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Fire chief: Bring back ambulance

Tuesday, February 24, 2004

GIRARD -- Fire Chief Kenneth Bornemiss says he believes the city-operated ambulance service can be reinstituted with increased fees and added manpower.
Bornemiss made the pitch during a caucus session before city council's Monday meeting.
Mayor James J. Melfi ended the ambulance service operated by the fire department at the end of last year to cut costs.
Bornemiss said that the most immediate way to reinstate the ambulance is to increase the rate structure.
Under the chief's proposal, charges of $325 and $615 per run, depending on the type of medical service provided, would increase to $500 and $860, respectively.
Two firefighters on layoff status and eight to 10 part-timers would be returned to work and an additional full-time firefighter would be hired. All revenue generated by the ambulance would be retained to fund the fire department.
"This is not a permanent solution," Bornemiss said, noting that voters will have to increase the income or property tax for a long-term solution.
Auditor Sam Zirafi said he lacked confidence that Bornemiss' proposal would work because the city hasn't had any income during January and February because there is no service.
Agreement reached
Melfi announced that the city reached an agreement Monday with Rural Metro Ambulance to station an ambulance in the city around the clock.
Rural Metro, the mayor explained, will pay the city $500 monthly to rent space to station an ambulance in the old police department, which is adjacent to the justice center where the police dispatcher who handles emergency calls is stationed.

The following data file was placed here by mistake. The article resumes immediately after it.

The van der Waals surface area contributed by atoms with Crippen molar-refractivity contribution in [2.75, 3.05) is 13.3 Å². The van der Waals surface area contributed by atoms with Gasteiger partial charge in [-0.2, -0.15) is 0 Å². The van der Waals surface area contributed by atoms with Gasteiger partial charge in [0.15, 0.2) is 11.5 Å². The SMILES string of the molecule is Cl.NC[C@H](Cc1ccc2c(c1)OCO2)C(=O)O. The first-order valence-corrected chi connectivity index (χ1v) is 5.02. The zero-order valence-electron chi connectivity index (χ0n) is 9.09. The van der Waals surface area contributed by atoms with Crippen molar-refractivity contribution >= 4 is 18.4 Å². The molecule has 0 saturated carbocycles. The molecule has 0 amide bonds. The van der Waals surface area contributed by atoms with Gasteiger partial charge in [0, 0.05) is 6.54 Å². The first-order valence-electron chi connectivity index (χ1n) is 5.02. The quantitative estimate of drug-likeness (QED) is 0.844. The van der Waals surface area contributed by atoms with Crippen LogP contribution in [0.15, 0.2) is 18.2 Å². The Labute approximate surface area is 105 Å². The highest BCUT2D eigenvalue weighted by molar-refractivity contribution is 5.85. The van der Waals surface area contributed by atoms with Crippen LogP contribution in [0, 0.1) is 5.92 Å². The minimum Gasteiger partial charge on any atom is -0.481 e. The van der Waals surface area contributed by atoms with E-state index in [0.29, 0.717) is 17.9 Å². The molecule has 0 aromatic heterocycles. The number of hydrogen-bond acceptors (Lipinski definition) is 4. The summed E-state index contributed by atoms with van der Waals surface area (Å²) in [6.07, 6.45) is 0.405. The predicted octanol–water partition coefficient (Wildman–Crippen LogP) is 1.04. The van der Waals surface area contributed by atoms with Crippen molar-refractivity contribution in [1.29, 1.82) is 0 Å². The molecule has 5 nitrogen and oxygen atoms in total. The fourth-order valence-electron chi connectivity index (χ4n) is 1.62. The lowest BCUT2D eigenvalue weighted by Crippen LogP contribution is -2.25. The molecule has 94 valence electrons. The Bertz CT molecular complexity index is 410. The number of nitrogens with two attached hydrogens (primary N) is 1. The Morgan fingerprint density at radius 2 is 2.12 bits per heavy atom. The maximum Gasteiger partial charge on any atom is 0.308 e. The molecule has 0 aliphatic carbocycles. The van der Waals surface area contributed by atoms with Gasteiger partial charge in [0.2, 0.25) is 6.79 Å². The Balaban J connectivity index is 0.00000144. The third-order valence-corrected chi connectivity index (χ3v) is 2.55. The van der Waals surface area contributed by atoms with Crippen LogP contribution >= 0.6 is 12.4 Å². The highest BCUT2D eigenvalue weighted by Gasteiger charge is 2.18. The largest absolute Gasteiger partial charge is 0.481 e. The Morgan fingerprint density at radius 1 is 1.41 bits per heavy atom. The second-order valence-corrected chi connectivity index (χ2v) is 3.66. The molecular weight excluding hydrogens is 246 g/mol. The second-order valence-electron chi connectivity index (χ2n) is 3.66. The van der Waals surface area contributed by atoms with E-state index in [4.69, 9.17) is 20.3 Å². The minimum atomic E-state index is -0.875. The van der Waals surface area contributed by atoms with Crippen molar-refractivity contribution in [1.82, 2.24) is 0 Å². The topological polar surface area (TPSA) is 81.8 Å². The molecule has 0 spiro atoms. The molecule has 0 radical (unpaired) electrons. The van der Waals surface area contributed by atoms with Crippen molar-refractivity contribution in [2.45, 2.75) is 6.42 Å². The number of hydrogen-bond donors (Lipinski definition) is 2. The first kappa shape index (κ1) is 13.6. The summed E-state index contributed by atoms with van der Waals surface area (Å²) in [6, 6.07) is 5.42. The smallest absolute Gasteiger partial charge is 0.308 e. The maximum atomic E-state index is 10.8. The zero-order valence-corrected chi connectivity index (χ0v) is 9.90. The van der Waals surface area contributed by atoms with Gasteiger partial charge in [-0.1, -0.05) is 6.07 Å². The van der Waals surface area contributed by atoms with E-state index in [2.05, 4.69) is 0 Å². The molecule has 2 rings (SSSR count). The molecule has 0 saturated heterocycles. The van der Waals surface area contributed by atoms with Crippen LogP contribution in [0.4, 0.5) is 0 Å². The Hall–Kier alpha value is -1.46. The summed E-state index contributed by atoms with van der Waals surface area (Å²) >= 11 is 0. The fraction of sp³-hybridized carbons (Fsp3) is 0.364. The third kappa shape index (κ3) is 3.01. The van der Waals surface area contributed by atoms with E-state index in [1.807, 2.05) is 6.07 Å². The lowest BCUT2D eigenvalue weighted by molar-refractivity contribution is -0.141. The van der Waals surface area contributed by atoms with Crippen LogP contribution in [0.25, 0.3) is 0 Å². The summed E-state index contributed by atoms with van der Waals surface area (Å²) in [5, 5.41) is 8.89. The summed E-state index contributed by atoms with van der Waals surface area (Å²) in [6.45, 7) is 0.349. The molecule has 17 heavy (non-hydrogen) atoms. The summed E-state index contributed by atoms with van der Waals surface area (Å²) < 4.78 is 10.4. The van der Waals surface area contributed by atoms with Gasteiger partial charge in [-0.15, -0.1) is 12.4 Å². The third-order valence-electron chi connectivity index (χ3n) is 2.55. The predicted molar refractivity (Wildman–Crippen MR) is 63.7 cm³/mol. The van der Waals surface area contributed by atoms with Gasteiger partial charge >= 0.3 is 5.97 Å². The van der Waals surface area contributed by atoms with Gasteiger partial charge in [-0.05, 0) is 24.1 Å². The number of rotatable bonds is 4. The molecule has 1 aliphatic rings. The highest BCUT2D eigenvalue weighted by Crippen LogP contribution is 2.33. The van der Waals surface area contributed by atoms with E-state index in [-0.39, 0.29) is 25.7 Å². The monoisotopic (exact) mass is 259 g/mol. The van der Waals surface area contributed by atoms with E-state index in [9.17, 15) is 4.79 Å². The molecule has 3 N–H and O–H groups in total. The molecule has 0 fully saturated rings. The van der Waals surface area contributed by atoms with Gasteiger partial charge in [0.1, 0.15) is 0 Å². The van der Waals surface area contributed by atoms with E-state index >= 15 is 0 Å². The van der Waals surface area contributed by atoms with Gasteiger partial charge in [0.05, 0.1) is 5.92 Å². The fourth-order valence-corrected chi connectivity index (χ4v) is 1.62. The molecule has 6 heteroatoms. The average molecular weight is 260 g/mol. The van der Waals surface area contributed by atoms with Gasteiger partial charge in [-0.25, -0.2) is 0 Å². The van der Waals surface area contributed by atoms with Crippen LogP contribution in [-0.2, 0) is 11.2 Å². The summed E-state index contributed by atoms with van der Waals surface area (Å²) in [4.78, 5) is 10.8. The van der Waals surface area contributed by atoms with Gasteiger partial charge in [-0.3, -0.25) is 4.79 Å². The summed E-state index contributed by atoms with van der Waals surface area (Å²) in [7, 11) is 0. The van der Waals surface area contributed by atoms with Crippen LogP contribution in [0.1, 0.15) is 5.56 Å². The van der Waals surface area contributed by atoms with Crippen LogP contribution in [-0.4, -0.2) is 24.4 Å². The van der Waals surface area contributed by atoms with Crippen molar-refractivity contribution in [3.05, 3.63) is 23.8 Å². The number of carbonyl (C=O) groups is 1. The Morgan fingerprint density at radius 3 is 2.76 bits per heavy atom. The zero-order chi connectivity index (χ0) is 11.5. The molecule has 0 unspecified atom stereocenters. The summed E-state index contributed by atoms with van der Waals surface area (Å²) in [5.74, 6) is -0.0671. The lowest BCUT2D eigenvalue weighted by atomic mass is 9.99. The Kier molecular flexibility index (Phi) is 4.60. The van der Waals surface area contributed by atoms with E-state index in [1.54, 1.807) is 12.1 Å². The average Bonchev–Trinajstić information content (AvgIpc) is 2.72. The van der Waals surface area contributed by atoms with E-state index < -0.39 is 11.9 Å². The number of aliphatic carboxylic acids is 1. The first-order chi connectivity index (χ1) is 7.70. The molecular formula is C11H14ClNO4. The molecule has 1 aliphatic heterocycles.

Melfi said a private ambulance stationed in the city will decrease response time that private services have been providing. In addition, the city can terminate the agreement with a 30-day notice.
Rural Metro is offering memberships of $39.95 per year for single users and $59.95 for families for unlimited use.
Phil Cretella, president of the International Association of Firefighters Local 1220, questioned if the city was violating state law by not seeking bids to lease the city-owned space to Rural Metro.
Safety Director Frank Rich said a private attorney told him the leasing agreement without bids is legal. Law Director Mark Standohar hasn't researched the issue.
Cretella said he also believes that revenue from a 1967 levy can only be used for ambulance service.
Melfi said research has found that the levy wasn't designated for ambulance service.